Showing posts with label R.T. Lawton. Show all posts
Showing posts with label R.T. Lawton. Show all posts

24 April 2022

Breaking It Down


As some of you already know, my story, "The Road to Hana," was one of six to be nominated for an Edgar in the Short Story Category. Plus, there's some of you who may have read my article in The First Two Pages after Art Taylor asked me to write an essay as part of his program to get essays from those short story authors who were nominated this year. So now for the rest of you, I'm going to break down some of my reasoning for the sentences I wrote for the beginning of my story.

The Background

My wife and I had vacationed on the Hawaiian island of Maui for two weeks in February for several years. No, we aren't rich. It's just that we learned how to do it on a lower budget. We got a special (return) rate at a small condo on the beach, rather than staying in an expensive resort area, cooked most of our own meals (it's a budget killer if you eat out a lot, unless you eat where the locals eat) and we found some of the little secrets of Maui. For instance, did you know that native Hawaiians  get a Kamaaina discount at many of the shops and stores? Seems my wife with her suntan at that time was often mistaken for Kamaaiana (local). And, did you know there's a writers open critique group that meets in an old stone church on the road leading upcountry from the old hippie town of Paia? You have to look hard for some of this stuff.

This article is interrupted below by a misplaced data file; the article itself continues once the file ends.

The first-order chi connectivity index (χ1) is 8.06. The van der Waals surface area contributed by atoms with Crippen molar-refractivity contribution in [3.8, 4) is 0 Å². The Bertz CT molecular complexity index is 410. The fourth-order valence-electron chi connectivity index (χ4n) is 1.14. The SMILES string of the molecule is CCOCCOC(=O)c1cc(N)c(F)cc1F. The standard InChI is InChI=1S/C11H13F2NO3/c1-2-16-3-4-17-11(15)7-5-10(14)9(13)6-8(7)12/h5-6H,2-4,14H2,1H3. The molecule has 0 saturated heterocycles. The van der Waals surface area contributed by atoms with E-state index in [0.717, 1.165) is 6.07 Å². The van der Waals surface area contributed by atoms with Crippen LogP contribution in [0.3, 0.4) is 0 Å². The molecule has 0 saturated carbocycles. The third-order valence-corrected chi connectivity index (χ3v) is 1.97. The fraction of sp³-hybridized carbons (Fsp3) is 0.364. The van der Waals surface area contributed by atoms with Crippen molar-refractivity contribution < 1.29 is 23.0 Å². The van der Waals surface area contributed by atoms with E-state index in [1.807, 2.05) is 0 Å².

In any case, during our many stays, we traveled the road to Hana on the other side of the island several times, a couple of those times even going beyond Hana to other sites.

Photo by Jim Evans on Wikipedia
On one visit, while reading the local newspaper, I ran across an article about a young man who had smoked some of the petals of the local Trumpet Flower, a known hallucinogenic. The young man then made the decision to go deep water swimming. He was never seen again.

I was intrigued. He will never know it now, but that young man started the brainstorming for a story, even if it did take years before the story actually got written.


And now the opening sentences

There's only one road from Kahului's airport going over to the small town of Hana on the eastern side of the island.

This opening sets the place and tells the reader that the protagonist, or anyone else, going to or from the town of Hana only has one choice of roads to take if traveling by vehicle.

And then, the next line. This Hawaii highway has 59 bridges and 620 curves for the 52 miles it takes to get there. This sentence foreshadows that the road and its curves can be dangerous to drivers if those travelers are not careful. Call it atmosphere, call it background, call it setting, this is a situation where the topography of the land becomes an important part of the story and crucial to the plot, as the reader will soon realize.